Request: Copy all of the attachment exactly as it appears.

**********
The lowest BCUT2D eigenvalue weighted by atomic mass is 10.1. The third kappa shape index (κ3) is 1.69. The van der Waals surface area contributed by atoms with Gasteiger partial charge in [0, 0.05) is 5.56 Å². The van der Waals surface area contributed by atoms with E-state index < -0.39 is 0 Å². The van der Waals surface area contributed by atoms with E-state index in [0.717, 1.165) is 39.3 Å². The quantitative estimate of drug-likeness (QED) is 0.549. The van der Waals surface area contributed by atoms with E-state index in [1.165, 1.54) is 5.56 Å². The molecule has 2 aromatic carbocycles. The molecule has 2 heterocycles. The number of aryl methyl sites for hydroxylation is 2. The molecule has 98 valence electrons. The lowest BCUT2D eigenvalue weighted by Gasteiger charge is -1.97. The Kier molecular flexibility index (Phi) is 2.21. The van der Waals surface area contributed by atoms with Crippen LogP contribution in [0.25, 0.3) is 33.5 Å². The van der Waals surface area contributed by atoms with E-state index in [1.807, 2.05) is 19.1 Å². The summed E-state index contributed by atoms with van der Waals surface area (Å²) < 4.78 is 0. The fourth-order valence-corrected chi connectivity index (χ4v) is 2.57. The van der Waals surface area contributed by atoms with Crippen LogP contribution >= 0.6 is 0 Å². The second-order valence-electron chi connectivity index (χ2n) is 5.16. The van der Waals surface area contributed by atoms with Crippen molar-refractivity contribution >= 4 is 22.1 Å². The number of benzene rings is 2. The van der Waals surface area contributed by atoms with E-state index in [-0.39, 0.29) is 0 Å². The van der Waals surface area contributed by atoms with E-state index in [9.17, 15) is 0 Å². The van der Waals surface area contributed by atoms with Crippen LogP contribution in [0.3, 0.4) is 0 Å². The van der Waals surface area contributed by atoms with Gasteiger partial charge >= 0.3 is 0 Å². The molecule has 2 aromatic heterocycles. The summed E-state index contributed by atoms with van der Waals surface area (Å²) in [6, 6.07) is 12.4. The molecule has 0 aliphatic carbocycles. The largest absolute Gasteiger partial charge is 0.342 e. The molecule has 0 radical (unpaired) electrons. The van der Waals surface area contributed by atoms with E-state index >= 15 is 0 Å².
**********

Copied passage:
The lowest BCUT2D eigenvalue weighted by atomic mass is 10.1. The third kappa shape index (κ3) is 1.69. The van der Waals surface area contributed by atoms with Gasteiger partial charge in [0, 0.05) is 5.56 Å². The van der Waals surface area contributed by atoms with E-state index < -0.39 is 0 Å². The van der Waals surface area contributed by atoms with E-state index in [0.717, 1.165) is 39.3 Å². The quantitative estimate of drug-likeness (QED) is 0.549. The van der Waals surface area contributed by atoms with E-state index in [1.165, 1.54) is 5.56 Å². The molecule has 2 aromatic carbocycles. The molecule has 2 heterocycles. The number of aryl methyl sites for hydroxylation is 2. The molecule has 98 valence electrons. The lowest BCUT2D eigenvalue weighted by Gasteiger charge is -1.97. The Kier molecular flexibility index (Phi) is 2.21. The van der Waals surface area contributed by atoms with Crippen LogP contribution in [0.25, 0.3) is 33.5 Å². The van der Waals surface area contributed by atoms with E-state index in [1.807, 2.05) is 19.1 Å². The summed E-state index contributed by atoms with van der Waals surface area (Å²) < 4.78 is 0. The fourth-order valence-corrected chi connectivity index (χ4v) is 2.57. The van der Waals surface area contributed by atoms with Crippen LogP contribution >= 0.6 is 0 Å². The second-order valence-electron chi connectivity index (χ2n) is 5.16. The van der Waals surface area contributed by atoms with Crippen molar-refractivity contribution >= 4 is 22.1 Å². The number of benzene rings is 2. The van der Waals surface area contributed by atoms with E-state index in [-0.39, 0.29) is 0 Å². The van der Waals surface area contributed by atoms with E-state index in [9.17, 15) is 0 Å². The van der Waals surface area contributed by atoms with Crippen LogP contribution in [0.3, 0.4) is 0 Å². The van der Waals surface area contributed by atoms with Gasteiger partial charge >= 0.3 is 0 Å². The molecule has 2 aromatic heterocycles. The summed E-state index contributed by atoms with van der Waals surface area (Å²) in [6, 6.07) is 12.4. The molecule has 0 aliphatic carbocycles. The largest absolute Gasteiger partial charge is 0.342 e. The molecule has 0 radical (unpaired) electrons. The van der Waals surface area contributed by atoms with E-state index >= 15 is 0 Å².